(T) I do remember a while ago that Professor Alan Guth from MIT, the father of the Inflationary Universe Theory, said that the next step in better understanding the evolution of the Universe was to simulate it. Well…c’est chose faite…now with Illustris!
Last month, a collaboration of researchers from MIT, the Harvard-Smithsonian Center for Astrophysics, the Heidelberg Institute for Theoretical Studies in Germany, and many other institutions published the details of their time machine to recreate our cosmic evolution from its early beginning to the present. What a journey!
“The Illustris simulation is the most ambitious computer simulation of our Universe yet performed. The calculation tracks the expansion of the universe, the gravitational pull of matter onto itself, the motion of cosmic gas, as well as the formation of stars and black holes. These physical components and processes are all modeled starting from initial conditions resembling the very young universe 300,000 years after the Big Bang and until the present day, spanning over 13.8 billion years of cosmic evolution. The simulated volume contains tens of thousands of galaxies captured in high-detail, covering a wide range of masses, rates of star formation, shapes, sizes, and with properties that agree well with the galaxy population observed in the real universe. The simulations were run on supercomputers in France, Germany, and the US. The largest was run on 8,192 compute cores and took 19 million CPU hours. A single state-of-the-art desktop computer would require more than 2000 years to perform this calculation.”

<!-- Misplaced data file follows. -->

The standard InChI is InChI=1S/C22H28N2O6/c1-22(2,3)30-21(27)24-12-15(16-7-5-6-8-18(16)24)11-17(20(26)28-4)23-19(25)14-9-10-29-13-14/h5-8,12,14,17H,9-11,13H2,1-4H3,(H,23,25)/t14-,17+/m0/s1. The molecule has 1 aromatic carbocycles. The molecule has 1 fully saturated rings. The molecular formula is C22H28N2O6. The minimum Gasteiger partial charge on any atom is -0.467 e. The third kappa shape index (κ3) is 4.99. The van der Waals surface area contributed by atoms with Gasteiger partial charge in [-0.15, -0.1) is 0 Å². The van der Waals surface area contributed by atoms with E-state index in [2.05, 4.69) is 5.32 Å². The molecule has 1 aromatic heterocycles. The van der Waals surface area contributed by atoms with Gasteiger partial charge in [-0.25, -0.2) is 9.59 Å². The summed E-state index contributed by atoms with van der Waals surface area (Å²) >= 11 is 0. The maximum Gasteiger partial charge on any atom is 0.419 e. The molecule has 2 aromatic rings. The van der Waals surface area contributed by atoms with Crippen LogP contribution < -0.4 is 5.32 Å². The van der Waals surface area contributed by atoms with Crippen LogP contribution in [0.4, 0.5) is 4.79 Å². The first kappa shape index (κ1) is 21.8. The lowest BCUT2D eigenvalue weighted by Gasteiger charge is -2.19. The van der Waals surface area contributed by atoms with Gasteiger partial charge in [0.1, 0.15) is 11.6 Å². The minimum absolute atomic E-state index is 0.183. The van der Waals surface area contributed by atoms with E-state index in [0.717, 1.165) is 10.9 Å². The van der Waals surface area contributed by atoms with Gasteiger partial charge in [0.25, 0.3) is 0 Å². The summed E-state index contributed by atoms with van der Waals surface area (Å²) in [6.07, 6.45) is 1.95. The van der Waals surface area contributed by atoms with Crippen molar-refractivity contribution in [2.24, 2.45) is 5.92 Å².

For all the details about the Illustris project, please read the following:
On YouTube, Illustris Simulation: Most detailed simulation of our Universe:
And, A Virtual Universe:
Note: The picture above is from the Illustris simulation.
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